Shippers hit out at 'daily battle' over D&D charges levied in error
US exporters have accused carriers of billing for detention & demurrage (D&D) charges even when ...
Forwarders are being warned to consider themselves the ‘principal’ when it comes to container transport, amid mounting anger at unexpected storage and quay charges.
The British International Freight Association (Bifa) issued the warning on Friday saying questions regarding abandoned containers rank among its most frequent queries.
Director general Robert Keen said most of the problems arise from forwarders incorrectly seeing themselves as agents, rather than principals, when negotiating capacity.
“Although some may act as an agent periodically, the majority of transactions see a forwarder buying space from a shipping line or airline at one price and selling on at its own,” he said.
“In this scenario, the forwarder is a principal, so if there’s a problem – for example, goods not collected – the carrier will look to the forwarder for quay rent, etc, as the contracted party.”
According to Mr Keen, forwarders some are “flummoxed” when charges for storage and quay charges arrive from the shipping line.
But he said forwarders “cannot simply abandon the cargo”, especially where the goods have been transported but neither the consignee nor shipper can be contacted.
“It is impossible to safeguard against getting into this sort of situation if the shipping file has been closed, and the consignee does not take delivery at destination,” said Mr Keen.
“Under Bifa’s standard trading conditions, the customer has indemnified the forwarder and is liable for such costs. However, if the customer has ceased trading, or simply disappeared without trace, the forwarder may still find itself liable for the unpaid charges.”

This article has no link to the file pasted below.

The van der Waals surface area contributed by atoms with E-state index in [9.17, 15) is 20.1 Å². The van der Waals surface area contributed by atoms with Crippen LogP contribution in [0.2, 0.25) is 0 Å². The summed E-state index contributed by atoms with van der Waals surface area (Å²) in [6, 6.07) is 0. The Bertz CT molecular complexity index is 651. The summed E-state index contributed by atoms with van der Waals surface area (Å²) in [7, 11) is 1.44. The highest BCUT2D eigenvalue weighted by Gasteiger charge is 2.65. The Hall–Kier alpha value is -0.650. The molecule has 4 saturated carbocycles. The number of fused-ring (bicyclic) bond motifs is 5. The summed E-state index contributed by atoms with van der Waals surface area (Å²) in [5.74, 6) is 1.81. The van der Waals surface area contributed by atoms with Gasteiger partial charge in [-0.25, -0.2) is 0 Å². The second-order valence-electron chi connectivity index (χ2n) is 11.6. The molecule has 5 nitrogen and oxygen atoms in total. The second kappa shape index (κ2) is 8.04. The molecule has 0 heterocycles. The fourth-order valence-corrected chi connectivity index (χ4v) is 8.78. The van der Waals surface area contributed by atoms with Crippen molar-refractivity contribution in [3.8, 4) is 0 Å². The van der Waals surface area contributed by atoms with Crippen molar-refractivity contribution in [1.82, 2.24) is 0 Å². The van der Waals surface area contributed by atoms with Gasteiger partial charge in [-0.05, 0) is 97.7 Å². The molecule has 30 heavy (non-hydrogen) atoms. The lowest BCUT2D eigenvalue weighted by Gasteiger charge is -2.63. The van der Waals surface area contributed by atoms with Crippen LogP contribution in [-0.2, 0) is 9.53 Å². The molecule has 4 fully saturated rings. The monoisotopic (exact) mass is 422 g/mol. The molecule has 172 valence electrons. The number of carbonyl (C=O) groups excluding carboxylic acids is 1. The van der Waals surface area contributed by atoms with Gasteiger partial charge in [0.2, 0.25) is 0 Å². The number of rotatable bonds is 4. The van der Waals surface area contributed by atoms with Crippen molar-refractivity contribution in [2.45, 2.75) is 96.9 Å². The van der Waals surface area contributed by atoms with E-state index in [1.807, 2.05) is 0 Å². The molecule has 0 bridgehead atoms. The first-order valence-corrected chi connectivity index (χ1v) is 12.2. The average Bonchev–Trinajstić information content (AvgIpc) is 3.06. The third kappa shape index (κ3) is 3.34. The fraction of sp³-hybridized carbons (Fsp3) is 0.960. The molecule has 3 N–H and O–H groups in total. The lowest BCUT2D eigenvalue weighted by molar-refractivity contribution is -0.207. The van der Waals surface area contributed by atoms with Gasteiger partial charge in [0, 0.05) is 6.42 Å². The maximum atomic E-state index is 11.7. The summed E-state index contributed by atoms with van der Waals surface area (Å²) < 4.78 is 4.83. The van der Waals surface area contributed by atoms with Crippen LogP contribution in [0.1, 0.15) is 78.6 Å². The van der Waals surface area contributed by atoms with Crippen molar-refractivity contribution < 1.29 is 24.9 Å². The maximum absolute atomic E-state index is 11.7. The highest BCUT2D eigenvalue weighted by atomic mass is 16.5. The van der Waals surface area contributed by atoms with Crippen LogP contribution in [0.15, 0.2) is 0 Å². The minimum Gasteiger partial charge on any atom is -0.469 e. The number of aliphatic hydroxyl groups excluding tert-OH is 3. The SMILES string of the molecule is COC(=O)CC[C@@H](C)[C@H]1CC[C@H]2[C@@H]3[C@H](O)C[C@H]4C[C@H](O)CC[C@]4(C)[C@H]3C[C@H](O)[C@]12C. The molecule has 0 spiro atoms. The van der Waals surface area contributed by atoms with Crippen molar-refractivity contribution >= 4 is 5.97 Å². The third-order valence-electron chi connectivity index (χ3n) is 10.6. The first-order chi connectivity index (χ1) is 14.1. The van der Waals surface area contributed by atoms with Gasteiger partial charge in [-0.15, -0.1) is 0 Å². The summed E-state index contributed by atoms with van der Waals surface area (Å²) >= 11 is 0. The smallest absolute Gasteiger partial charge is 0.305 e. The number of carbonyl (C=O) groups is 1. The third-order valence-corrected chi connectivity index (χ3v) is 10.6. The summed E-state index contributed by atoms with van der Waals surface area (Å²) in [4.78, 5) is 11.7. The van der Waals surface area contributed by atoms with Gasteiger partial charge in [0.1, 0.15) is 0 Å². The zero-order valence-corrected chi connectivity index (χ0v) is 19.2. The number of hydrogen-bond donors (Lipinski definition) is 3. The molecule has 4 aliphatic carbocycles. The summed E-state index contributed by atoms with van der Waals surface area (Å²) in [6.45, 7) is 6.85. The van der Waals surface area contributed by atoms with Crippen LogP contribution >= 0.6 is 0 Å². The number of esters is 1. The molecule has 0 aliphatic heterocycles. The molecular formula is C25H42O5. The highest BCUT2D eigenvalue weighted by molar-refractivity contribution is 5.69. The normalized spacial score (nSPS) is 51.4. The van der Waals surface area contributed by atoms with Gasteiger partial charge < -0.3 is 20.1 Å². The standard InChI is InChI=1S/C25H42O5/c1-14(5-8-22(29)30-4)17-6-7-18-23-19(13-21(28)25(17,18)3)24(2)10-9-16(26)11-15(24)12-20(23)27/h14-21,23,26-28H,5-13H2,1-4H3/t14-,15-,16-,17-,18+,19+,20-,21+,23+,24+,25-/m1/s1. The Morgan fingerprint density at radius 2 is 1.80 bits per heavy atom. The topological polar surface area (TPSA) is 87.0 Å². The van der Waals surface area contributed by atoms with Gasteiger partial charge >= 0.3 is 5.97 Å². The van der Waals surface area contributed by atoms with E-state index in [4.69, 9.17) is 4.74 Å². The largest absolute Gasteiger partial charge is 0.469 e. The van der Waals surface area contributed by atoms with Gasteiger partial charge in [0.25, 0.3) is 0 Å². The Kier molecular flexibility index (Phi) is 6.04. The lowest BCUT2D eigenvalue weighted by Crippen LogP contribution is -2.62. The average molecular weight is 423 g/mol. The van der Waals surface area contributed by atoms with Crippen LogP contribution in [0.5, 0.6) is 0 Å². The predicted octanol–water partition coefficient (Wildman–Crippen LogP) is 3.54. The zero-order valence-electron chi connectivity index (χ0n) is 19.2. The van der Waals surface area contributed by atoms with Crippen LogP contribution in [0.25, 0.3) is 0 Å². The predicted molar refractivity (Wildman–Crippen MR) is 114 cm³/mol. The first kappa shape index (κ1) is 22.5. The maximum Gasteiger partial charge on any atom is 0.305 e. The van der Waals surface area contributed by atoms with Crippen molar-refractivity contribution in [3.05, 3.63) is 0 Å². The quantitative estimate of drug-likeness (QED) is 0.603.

In some instances, he said carriers will take a lien if the commodity is something that can be sold on with ease, but in many cases the goods in question will require specialist handling.Then, noted Mr Keen, carriers would then look to the contracting party – in many cases the forwarder – to cover the additional handling charges.
“Most of the enquiries we have received on this involve scrap materials, personal effects and charity goods, all of which tend to be low value,” he continued.
“In regard to scrap materials, members should note countries such as China are tightening regulations, which may lead to increased amounts of such commodities being abandoned.”
Container storage charges have been in the news recently, with one group of forwarders slamming the lack of regulation and monopolisation carriers have in setting these fees.
The president of Latin American forwarding association Alacat, Galo Molina Aguilar, recently told The Loadstar the Ecuadorian government had agreed to address the issue.